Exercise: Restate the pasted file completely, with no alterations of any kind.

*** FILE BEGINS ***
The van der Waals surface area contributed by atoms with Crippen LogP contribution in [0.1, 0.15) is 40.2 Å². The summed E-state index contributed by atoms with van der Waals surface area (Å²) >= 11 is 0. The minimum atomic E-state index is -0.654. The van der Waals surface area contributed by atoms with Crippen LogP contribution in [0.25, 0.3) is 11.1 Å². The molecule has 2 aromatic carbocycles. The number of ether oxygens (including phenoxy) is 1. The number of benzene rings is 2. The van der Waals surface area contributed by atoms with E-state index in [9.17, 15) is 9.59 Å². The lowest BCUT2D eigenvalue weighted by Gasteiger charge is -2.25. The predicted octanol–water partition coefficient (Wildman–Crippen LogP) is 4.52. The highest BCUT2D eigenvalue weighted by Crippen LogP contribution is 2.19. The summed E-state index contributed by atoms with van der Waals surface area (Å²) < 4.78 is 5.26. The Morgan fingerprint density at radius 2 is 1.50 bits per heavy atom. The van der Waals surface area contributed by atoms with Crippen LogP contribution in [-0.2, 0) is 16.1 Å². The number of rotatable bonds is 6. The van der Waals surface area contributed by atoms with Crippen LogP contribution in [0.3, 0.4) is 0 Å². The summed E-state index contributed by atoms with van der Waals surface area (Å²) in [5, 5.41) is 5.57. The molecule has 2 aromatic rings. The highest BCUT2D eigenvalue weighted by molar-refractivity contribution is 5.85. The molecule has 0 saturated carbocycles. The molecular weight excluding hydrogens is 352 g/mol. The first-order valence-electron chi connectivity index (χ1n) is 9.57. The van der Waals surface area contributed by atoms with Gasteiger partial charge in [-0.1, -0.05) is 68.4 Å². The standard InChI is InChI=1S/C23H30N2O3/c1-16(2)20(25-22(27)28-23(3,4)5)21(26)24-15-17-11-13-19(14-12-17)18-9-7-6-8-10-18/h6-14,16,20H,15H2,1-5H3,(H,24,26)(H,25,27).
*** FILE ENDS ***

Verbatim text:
The van der Waals surface area contributed by atoms with Crippen LogP contribution in [0.1, 0.15) is 40.2 Å². The summed E-state index contributed by atoms with van der Waals surface area (Å²) >= 11 is 0. The minimum atomic E-state index is -0.654. The van der Waals surface area contributed by atoms with Crippen LogP contribution in [0.25, 0.3) is 11.1 Å². The molecule has 2 aromatic carbocycles. The number of ether oxygens (including phenoxy) is 1. The number of benzene rings is 2. The van der Waals surface area contributed by atoms with E-state index in [9.17, 15) is 9.59 Å². The lowest BCUT2D eigenvalue weighted by Gasteiger charge is -2.25. The predicted octanol–water partition coefficient (Wildman–Crippen LogP) is 4.52. The highest BCUT2D eigenvalue weighted by Crippen LogP contribution is 2.19. The summed E-state index contributed by atoms with van der Waals surface area (Å²) < 4.78 is 5.26. The Morgan fingerprint density at radius 2 is 1.50 bits per heavy atom. The van der Waals surface area contributed by atoms with Crippen LogP contribution in [-0.2, 0) is 16.1 Å². The number of rotatable bonds is 6. The van der Waals surface area contributed by atoms with Crippen LogP contribution in [0.3, 0.4) is 0 Å². The summed E-state index contributed by atoms with van der Waals surface area (Å²) in [5, 5.41) is 5.57. The molecule has 2 aromatic rings. The highest BCUT2D eigenvalue weighted by molar-refractivity contribution is 5.85. The molecule has 0 saturated carbocycles. The molecular weight excluding hydrogens is 352 g/mol. The first-order valence-electron chi connectivity index (χ1n) is 9.57. The van der Waals surface area contributed by atoms with Gasteiger partial charge in [-0.1, -0.05) is 68.4 Å². The standard InChI is InChI=1S/C23H30N2O3/c1-16(2)20(25-22(27)28-23(3,4)5)21(26)24-15-17-11-13-19(14-12-17)18-9-7-6-8-10-18/h6-14,16,20H,15H2,1-5H3,(H,24,26)(H,25,27).